Twitter Demographics

The data shown below were collected from the profiles of 116 tweeters who shared this research output. Click here to find out more about how the information was compiled.

Mendeley readers

The data shown below were compiled from readership statistics for 59 Mendeley readers of this research output. Click here to see the associated Mendeley record.

Geographical breakdown

Country Count As %
Portugal 1 2%
United Kingdom 1 2%
Unknown 57 97%

Demographic breakdown

Readers by professional status Count As %
Student > Master 22 37%
Researcher 9 15%
Student > Doctoral Student 6 10%
Student > Bachelor 4 7%
Other 4 7%
Other 14 24%
Readers by discipline Count As %
Medicine and Dentistry 28 47%
Nursing and Health Professions 8 14%
Psychology 5 8%
Sports and Recreations 4 7%
Social Sciences 4 7%
Other 10 17%

Attention Score in Context

This research output has an Altmetric Attention Score of 167. This is our high-level measure of the quality and quantity of online attention that it has received. This Attention Score, as well as the ranking and number of research outputs shown below, was calculated when the research output was last mentioned on 29 June 2017.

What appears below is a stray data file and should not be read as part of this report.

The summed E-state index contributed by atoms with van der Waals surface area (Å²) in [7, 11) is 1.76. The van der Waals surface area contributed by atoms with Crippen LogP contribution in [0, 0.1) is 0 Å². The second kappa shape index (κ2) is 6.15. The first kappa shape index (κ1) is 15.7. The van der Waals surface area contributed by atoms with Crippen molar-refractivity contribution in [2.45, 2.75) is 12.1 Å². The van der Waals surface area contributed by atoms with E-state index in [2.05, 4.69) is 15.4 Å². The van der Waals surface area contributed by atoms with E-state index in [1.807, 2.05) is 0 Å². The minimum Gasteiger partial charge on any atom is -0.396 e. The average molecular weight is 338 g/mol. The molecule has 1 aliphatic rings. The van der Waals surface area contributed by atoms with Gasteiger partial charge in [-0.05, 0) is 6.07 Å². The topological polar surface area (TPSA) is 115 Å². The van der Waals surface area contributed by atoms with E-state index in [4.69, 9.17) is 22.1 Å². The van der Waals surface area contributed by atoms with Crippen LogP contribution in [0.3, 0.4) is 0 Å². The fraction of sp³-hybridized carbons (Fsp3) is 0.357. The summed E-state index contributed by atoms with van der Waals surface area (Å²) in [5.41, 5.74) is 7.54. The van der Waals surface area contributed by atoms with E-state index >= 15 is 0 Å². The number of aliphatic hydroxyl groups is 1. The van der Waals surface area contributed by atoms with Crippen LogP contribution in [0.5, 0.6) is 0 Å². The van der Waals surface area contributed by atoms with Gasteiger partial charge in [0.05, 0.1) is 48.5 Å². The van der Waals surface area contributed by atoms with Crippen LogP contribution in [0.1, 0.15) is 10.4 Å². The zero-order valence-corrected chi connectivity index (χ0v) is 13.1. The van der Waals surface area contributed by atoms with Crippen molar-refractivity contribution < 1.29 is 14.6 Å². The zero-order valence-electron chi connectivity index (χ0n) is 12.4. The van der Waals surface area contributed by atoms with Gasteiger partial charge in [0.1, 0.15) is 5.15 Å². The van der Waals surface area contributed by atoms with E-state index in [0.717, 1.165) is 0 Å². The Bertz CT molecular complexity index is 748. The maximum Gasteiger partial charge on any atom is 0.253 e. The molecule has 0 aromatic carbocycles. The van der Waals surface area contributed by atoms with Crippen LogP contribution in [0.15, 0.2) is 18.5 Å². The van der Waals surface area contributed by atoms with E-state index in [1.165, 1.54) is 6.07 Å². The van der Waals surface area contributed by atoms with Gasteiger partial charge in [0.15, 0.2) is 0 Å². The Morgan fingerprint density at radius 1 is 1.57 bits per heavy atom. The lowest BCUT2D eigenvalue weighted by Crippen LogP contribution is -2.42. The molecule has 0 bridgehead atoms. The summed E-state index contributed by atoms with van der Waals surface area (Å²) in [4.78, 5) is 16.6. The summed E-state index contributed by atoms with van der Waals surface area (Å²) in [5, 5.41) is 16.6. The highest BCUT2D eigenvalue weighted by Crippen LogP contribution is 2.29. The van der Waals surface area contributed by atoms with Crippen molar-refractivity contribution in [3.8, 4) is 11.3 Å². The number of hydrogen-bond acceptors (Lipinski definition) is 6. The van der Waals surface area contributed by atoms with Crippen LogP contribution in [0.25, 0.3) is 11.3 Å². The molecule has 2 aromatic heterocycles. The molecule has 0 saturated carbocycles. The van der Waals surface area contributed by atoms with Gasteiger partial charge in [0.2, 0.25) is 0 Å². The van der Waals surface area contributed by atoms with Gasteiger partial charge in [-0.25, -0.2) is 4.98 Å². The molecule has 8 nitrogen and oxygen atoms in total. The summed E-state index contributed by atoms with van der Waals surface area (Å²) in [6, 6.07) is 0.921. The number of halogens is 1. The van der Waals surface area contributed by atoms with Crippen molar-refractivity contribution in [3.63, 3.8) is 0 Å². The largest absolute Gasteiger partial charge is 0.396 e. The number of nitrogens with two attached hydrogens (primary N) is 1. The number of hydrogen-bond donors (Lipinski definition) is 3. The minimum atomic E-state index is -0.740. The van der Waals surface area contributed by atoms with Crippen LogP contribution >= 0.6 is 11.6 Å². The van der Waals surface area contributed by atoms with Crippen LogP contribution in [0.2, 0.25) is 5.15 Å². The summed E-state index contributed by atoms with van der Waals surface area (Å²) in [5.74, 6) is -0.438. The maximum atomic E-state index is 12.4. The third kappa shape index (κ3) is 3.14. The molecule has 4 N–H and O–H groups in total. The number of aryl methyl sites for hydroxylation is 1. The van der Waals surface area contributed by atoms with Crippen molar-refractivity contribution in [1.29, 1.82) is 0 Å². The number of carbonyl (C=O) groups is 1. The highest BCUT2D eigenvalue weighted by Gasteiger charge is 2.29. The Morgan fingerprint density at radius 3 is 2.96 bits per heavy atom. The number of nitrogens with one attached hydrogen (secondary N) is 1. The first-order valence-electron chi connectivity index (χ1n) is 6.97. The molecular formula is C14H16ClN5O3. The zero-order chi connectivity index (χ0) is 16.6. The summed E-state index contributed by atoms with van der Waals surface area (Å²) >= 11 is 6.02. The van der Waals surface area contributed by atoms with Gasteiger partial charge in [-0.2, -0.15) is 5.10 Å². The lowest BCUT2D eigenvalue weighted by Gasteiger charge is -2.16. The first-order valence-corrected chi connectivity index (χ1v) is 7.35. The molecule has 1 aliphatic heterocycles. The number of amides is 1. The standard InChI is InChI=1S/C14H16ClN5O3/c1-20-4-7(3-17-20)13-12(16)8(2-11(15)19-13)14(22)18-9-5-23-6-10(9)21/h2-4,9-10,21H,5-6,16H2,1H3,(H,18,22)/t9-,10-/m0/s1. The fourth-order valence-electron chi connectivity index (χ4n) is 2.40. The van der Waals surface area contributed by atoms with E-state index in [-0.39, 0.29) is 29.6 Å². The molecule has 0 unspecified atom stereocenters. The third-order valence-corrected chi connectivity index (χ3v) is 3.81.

All research outputs
#46,427
of 8,498,251 outputs
Outputs from Cochrane database of systematic reviews
#116
of 8,647 outputs
Outputs of similar age
#3,309
of 285,263 outputs
Outputs of similar age from Cochrane database of systematic reviews
#4
of 191 outputs
Altmetric has tracked 8,498,251 research outputs across all sources so far. Compared to these this one has done particularly well and is in the 99th percentile: it's in the top 5% of all research outputs ever tracked by Altmetric.
So far Altmetric has tracked 8,647 research outputs from this source. They typically receive a lot more attention than average, with a mean Attention Score of 18.6. This one has done particularly well, scoring higher than 98% of its peers.
Older research outputs will score higher simply because they've had more time to accumulate mentions. To account for age we can compare this Altmetric Attention Score to the 285,263 tracked outputs that were published within six weeks on either side of this one in any source. This one has done particularly well, scoring higher than 98% of its contemporaries.
We're also able to compare this research output to 191 others from the same source and published within six weeks on either side of this one. This one has done particularly well, scoring higher than 97% of its contemporaries.